[PHANTASM WEEK] Mike Pearson: An Inspiration To Precocious Adolescents

I didn’t care much for horror movies growing up. To be honest I hated them. The rest of my family (including my much older brother and sister) would enjoy watching films such as FRIDAY THE 13TH, TEXAS CHAINSAW MASSACRE, and even lesser known films such as MADMAN. I would be off somewhere else in our house playing with my Legos or whatever action figures I had, watching cartoons and generally trying to avoid seeing anything that would give me nightmares. There was always that curiosity of course, I would walk into the room to pretend to ask a question just to see what was going on, thinking maybe I wasn’t as much of a wuss as I thought was and could join the family…but no, I was indeed what I thought I was. That is until I saw PHANTASM.


I remember peering through the banisters to our basement, my brother’s domain (Assistant Editor Mike Vanderbilt) where he would often be watching some movie I should not have been seeing catching glimpses through the wooden banisters. I was able to learn about what would become some of my favorite films ever such as HEAVY METAL this way but one film that had a profound effect on me was Don Coscarelli’s PHANTASM. It was a horror movie, a real horror movie. It wasn’t a cartoon, it didn’t have the splatstick and fantasy style that ARMY OF DARKNESS had and one thing it had that really spoke to me as a young man was a lead character who was a kid roughly my age. Most of the horror films I’ve caught glimpses of featured a group of teenagers or adults getting picked off one by one by a killer, kids were typically just background characters if even there at all.


In PHANTASM Mike Pearson was for all intents and purposes the hero. He discovers the Tall Man’s villainous plan, he investigates on his own, he even wounds the towering villain which leads to him being able to prove to older brother Jody that there was indeed something nefarious taking place at the local mausoleum. Mike was a smart kid, he wasn’t perfect, he got scared. Mike was mostly terrified of his older brother Jody leaving him behind, even being able to fix up a car and use a gun, Mike still needed Jody around. Speaking as someone who was a kid at the time this was amazingly cool to see and gave myself much to think on as to how to face the unknown. At a recent showing I attended of PHANTASM: REMASTERED, Coscarelli mentioned how he was surprised to see the movie become known as sort of a teen/child empowerment movie but that description is spot on when you look at the film as a whole. As the film reaches it’s conclusion you get to see all the lead characters team up to take on the big bad and it was great as a kid who would follow his older brother around to see that sort of union between blood relatives.



One of my favorite scenes from the film is  when Mike escapes the clutches of the Tall Man on his own. He get’s taken and thrown into the back of the hearse, seemingly doomed with no way out but he shoots the tire of the car through the floor of the hearse and escapes. This scene was just so cool because once again you have to consider this is a kid doing this, I was seeing a kid my age basically pulling the kind of move you’d expect from the likes of John McClane and succeeding at escaping the near unstoppable villain. This ties together perfectly with the theme of the movie that would make itself clear to me on more viewings as I grew older…that fear is the real killer. The fortune teller scene in the beginning was always just a weird—and seemingly—out of place scene, but it had some sort of interesting mystique and reminded me of the kind of shops I would see in the video games I would play. When the realization of what the box symbolized hit me many years later it took on a whole new meaning as to why the movie struck such a chord with myself and many other kids who ended up watching it for one reason or another. It taught you to face your fears and be calm when in danger, which is a lesson I feel everyone no matter what age or gender should take to heart.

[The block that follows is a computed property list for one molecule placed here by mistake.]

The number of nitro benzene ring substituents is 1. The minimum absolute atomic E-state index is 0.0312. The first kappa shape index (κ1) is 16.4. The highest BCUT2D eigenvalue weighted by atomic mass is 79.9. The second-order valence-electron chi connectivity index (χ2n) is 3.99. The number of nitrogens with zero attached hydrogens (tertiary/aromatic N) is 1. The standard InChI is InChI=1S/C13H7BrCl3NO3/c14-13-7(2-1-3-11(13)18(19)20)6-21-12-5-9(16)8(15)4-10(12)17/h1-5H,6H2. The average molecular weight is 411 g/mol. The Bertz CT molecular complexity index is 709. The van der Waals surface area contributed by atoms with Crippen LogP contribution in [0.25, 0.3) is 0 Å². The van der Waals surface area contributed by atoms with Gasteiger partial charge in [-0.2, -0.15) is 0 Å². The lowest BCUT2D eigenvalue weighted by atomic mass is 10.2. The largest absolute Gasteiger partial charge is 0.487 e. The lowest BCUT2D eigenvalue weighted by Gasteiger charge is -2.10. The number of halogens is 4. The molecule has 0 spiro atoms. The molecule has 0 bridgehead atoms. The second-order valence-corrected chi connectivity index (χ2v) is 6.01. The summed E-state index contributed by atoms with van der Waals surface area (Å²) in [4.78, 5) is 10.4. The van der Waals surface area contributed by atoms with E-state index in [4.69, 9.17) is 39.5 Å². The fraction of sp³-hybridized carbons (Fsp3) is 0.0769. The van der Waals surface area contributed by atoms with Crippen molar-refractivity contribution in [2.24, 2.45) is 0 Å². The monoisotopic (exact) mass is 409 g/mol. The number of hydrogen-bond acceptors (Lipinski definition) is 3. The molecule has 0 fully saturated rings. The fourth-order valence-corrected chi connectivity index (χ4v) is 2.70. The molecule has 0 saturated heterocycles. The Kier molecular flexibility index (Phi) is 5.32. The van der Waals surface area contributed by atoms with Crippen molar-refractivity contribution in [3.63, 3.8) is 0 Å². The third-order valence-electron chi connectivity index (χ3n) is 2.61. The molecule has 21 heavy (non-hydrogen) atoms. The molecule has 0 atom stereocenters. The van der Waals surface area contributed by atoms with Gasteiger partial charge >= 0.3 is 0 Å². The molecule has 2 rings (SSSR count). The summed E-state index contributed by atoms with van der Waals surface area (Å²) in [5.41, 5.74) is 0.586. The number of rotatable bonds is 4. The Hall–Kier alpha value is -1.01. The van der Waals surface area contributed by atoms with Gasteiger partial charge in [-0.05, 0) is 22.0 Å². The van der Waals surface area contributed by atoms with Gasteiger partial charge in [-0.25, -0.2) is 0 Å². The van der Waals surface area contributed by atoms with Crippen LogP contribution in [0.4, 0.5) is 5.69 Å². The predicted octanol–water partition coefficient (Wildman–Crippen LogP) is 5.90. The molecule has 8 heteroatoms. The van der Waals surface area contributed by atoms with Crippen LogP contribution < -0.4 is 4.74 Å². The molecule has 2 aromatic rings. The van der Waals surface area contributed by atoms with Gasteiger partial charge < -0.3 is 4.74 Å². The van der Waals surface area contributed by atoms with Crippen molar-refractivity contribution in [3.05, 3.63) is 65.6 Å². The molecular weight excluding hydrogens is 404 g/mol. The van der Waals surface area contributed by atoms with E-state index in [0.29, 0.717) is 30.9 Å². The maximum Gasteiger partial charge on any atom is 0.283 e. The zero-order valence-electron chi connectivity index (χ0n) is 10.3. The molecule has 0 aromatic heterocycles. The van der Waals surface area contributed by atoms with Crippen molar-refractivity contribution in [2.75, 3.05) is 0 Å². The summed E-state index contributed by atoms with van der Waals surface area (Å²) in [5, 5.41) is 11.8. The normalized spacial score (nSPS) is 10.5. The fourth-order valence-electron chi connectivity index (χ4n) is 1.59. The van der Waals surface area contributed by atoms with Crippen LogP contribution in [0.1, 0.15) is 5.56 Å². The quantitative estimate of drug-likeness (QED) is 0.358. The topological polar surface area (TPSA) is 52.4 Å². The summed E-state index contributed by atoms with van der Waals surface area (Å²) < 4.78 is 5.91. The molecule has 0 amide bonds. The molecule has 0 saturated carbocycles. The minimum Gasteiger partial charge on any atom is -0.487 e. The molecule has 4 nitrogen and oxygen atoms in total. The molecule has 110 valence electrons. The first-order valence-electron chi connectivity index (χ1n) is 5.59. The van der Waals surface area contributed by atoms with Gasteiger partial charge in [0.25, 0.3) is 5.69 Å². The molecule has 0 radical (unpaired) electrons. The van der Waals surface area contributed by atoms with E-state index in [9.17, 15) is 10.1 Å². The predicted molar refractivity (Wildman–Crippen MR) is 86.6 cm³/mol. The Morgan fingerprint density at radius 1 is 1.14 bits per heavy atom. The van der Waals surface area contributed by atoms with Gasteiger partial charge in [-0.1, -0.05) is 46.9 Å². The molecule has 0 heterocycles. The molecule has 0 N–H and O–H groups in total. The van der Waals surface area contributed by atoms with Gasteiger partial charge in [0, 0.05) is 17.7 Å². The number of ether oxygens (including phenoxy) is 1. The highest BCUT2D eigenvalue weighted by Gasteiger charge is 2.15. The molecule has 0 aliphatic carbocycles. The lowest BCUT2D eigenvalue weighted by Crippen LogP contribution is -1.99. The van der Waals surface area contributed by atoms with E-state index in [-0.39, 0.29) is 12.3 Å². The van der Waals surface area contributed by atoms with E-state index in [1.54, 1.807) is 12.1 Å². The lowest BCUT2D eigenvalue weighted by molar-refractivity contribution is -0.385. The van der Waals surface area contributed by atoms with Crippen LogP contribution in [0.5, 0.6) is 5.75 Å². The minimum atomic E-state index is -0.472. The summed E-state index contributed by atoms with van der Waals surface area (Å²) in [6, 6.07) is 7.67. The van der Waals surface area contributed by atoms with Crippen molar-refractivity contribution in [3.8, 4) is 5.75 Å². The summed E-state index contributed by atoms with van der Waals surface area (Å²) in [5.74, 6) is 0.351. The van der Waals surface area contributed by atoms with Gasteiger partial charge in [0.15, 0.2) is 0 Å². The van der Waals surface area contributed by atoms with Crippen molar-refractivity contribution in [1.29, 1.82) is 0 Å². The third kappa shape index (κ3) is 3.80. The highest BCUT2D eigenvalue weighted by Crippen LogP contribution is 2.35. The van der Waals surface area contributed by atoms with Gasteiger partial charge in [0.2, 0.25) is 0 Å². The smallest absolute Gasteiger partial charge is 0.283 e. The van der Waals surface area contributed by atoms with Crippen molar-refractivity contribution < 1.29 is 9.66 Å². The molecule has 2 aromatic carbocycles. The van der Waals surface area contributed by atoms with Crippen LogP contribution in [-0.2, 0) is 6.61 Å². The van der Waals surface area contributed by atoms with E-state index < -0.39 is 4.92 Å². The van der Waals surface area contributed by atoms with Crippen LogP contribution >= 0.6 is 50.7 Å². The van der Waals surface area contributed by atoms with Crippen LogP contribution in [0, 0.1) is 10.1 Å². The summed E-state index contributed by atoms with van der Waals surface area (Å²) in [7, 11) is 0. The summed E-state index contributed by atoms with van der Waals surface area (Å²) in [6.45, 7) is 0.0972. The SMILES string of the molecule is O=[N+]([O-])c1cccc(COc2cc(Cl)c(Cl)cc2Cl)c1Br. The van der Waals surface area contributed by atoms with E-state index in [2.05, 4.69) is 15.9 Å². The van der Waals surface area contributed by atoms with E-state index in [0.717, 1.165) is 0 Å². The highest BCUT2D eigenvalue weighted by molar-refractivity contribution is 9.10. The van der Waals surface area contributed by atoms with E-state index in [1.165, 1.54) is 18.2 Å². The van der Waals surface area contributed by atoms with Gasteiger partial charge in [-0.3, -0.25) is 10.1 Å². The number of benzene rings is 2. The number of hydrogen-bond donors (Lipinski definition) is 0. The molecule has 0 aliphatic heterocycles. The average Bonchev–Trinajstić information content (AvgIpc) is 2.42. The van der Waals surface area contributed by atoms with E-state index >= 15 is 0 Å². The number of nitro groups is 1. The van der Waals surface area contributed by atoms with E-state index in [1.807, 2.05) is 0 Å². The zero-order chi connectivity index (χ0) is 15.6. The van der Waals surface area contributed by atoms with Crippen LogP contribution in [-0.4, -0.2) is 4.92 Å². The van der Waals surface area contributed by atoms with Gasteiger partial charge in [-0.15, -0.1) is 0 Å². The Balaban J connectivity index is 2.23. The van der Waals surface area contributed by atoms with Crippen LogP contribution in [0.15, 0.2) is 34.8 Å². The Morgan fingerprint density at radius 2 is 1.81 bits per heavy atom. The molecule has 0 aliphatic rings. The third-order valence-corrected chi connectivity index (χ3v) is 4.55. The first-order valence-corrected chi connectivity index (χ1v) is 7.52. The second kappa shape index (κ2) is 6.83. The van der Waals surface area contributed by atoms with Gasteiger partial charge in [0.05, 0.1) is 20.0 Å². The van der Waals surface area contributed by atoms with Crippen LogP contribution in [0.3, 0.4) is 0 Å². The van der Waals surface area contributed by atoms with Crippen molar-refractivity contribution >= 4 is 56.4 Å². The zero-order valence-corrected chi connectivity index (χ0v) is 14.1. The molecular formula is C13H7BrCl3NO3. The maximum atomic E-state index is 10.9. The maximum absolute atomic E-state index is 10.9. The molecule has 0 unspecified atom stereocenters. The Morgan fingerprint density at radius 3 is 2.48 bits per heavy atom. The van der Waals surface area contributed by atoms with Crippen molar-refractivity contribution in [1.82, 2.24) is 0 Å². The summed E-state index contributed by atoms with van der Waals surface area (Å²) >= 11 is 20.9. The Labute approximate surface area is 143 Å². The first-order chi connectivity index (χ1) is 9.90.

I’m thankful I stumbled upon watching PHANTASM, it was the first horror movie I could really relate to and due to that it gave me some courage to delve deeper into the genre and to go on the path of creating my own stories one day. I think every young man should take in the film as a means to show that you can be a kid in a true horror move, not more comedic affair like the wonderful THE MONSTER SQUAD, and be one of the heroes alongside the bigger guys.



After seeing PHANTASM, my fear of horror movies seemed to subside by a large amount, I still wasn’t how I am now, willing to watch whatever comes my way…but I had a stronger sense of how to deal with fear and was willing to be a bit more daring. It’s a big reason why PHANTASM is still a treat to watch today because no matter how old I get I still find myself putting myself into Mike’s shoes as he dealt with the fear of his brother moving on and the monstrous Tall Man seeking to end him.

Andy Vanderbilt
Andy Vanderbilt

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